This was the first birth for me in 3 months. It reminded why birth is something I have decided to embrace as my life’s venture. Lately, I have been reading several novels about midwifery in preparation for my Midwifery in Literature class, and it has shown me how people see midwifery and birth from the outside. I think it is very important to understand how other people see you in order to help them understand you. It is a lesson in being able to see passed people’s façades, to who they really are. It is what I wish people would do with birth. People consider birth, especially home birth, and choose to only see the risks and every possible danger, and it overwhelms them; it makes them scared. They fear birth, but they do not see it as I see it. They do not see it as my mommas see it. They do not see it as the empowering, sacred experience that it is. Renee once heard the following from a fellow midwife and related it to me, “Every woman must be allowed her moment of vulnerability, and not be rescued from it.”
I wish I could give people that feeling, that moment—the uncapturable moment—when a babe emerges and momma takes hold of her for the first time. Oh! that moment is so, so GOLD. It is the moment a woman becomes a mother, and whether for the first or sixth or tenth time, it a moment to be honored.
Having never had a child myself, I cannot tell you what it means firsthand to be that momma, or to be the recipient of those feelings (the feelings between a new mom and her babe), but as an observer of the moment, I can describe how I see it and how I feel it. It is the closest to God it seems I will ever get. It is the closest to “love unfeigned” that I can imagine. If a word could embody this moment, that word would be “pure.” I see power bursting from a mother the way it should be wielded—with humility and submission to higher powers. I feel a strong presence of Heavenly Mother. At a time when so little is said or taught about our Father-in-Heaven’s companion, partner, counterpart, equal, I feel she is there and she is the ultimate source of the strength and love that abounds at a birth.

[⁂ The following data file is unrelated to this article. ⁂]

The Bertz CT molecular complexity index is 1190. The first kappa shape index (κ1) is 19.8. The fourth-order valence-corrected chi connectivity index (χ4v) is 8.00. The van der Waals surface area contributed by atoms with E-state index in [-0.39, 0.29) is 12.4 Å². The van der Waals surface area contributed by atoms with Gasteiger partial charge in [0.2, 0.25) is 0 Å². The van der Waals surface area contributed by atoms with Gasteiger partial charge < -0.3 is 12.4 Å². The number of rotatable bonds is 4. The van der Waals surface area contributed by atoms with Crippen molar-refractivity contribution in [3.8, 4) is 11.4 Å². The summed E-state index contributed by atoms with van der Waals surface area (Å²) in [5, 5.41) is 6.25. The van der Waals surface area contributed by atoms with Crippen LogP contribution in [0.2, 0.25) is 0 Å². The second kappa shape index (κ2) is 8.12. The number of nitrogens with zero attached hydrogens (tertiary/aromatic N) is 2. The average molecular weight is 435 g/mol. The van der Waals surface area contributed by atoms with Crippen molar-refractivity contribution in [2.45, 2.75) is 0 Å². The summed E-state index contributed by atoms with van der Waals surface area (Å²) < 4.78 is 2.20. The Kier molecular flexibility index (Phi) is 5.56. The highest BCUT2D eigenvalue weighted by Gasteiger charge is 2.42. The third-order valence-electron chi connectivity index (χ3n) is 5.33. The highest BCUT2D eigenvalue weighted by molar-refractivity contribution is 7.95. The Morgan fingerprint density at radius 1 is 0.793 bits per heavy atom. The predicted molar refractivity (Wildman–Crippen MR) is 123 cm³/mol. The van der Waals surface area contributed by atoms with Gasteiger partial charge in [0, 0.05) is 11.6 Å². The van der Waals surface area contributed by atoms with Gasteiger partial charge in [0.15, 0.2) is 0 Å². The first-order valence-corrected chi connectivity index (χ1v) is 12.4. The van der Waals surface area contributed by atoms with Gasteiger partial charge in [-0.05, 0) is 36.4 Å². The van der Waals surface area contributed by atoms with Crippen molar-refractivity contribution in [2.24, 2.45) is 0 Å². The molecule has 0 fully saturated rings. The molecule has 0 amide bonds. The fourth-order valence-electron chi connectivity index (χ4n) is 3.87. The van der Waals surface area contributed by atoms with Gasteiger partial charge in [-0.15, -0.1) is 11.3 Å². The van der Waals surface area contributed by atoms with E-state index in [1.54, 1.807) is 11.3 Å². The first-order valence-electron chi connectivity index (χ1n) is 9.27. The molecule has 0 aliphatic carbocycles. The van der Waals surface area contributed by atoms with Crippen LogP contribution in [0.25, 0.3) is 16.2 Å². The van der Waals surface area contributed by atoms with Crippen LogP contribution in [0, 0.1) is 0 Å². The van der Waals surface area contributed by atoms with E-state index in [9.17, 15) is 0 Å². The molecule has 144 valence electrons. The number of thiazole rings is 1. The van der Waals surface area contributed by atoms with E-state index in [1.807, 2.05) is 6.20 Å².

Helping women feel safe, powerful and respected is the small, yet significant, work of the midwife because these feelings culture love. I am honored to call myself a midwife.
*Names have been changed